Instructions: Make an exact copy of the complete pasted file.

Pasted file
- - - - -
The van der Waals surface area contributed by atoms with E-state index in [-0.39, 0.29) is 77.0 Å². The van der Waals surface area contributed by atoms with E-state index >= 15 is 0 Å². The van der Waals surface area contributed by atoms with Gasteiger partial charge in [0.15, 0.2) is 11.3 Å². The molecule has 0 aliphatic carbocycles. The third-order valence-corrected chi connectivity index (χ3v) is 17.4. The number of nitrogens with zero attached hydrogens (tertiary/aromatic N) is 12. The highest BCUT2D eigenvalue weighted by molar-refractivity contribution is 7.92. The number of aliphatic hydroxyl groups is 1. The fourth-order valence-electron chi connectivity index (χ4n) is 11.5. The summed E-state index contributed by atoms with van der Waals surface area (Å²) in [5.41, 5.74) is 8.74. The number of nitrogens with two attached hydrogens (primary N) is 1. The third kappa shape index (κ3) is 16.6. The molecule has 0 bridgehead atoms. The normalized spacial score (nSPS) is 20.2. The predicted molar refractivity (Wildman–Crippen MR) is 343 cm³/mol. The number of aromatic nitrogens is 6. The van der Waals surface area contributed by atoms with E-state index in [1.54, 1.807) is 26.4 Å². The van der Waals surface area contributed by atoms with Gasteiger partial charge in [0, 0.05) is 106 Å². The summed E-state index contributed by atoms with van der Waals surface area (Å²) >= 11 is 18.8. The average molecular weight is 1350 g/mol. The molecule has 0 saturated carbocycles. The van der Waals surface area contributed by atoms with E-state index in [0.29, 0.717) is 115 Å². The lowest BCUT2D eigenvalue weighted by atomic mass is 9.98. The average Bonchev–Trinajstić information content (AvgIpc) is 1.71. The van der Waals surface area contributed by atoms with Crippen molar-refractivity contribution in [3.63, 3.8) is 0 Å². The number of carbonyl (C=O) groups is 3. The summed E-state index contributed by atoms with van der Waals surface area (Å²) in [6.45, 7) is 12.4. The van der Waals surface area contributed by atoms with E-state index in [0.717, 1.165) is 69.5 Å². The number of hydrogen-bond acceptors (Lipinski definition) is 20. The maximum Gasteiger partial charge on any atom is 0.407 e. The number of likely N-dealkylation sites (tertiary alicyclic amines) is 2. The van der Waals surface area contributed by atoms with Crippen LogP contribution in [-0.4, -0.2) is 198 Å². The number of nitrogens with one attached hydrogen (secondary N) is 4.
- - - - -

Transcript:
The van der Waals surface area contributed by atoms with E-state index in [-0.39, 0.29) is 77.0 Å². The van der Waals surface area contributed by atoms with E-state index >= 15 is 0 Å². The van der Waals surface area contributed by atoms with Gasteiger partial charge in [0.15, 0.2) is 11.3 Å². The molecule has 0 aliphatic carbocycles. The third-order valence-corrected chi connectivity index (χ3v) is 17.4. The number of nitrogens with zero attached hydrogens (tertiary/aromatic N) is 12. The highest BCUT2D eigenvalue weighted by molar-refractivity contribution is 7.92. The number of aliphatic hydroxyl groups is 1. The fourth-order valence-electron chi connectivity index (χ4n) is 11.5. The summed E-state index contributed by atoms with van der Waals surface area (Å²) in [5.41, 5.74) is 8.74. The number of nitrogens with two attached hydrogens (primary N) is 1. The third kappa shape index (κ3) is 16.6. The molecule has 0 bridgehead atoms. The normalized spacial score (nSPS) is 20.2. The predicted molar refractivity (Wildman–Crippen MR) is 343 cm³/mol. The number of aromatic nitrogens is 6. The van der Waals surface area contributed by atoms with E-state index in [1.54, 1.807) is 26.4 Å². The van der Waals surface area contributed by atoms with Gasteiger partial charge in [0, 0.05) is 106 Å². The summed E-state index contributed by atoms with van der Waals surface area (Å²) >= 11 is 18.8. The average molecular weight is 1350 g/mol. The molecule has 0 saturated carbocycles. The van der Waals surface area contributed by atoms with E-state index in [0.29, 0.717) is 115 Å². The lowest BCUT2D eigenvalue weighted by atomic mass is 9.98. The average Bonchev–Trinajstić information content (AvgIpc) is 1.71. The van der Waals surface area contributed by atoms with Crippen molar-refractivity contribution in [3.63, 3.8) is 0 Å². The number of carbonyl (C=O) groups is 3. The summed E-state index contributed by atoms with van der Waals surface area (Å²) in [6.45, 7) is 12.4. The van der Waals surface area contributed by atoms with E-state index in [0.717, 1.165) is 69.5 Å². The number of hydrogen-bond acceptors (Lipinski definition) is 20. The maximum Gasteiger partial charge on any atom is 0.407 e. The number of likely N-dealkylation sites (tertiary alicyclic amines) is 2. The van der Waals surface area contributed by atoms with Crippen LogP contribution in [-0.4, -0.2) is 198 Å². The number of nitrogens with one attached hydrogen (secondary N) is 4.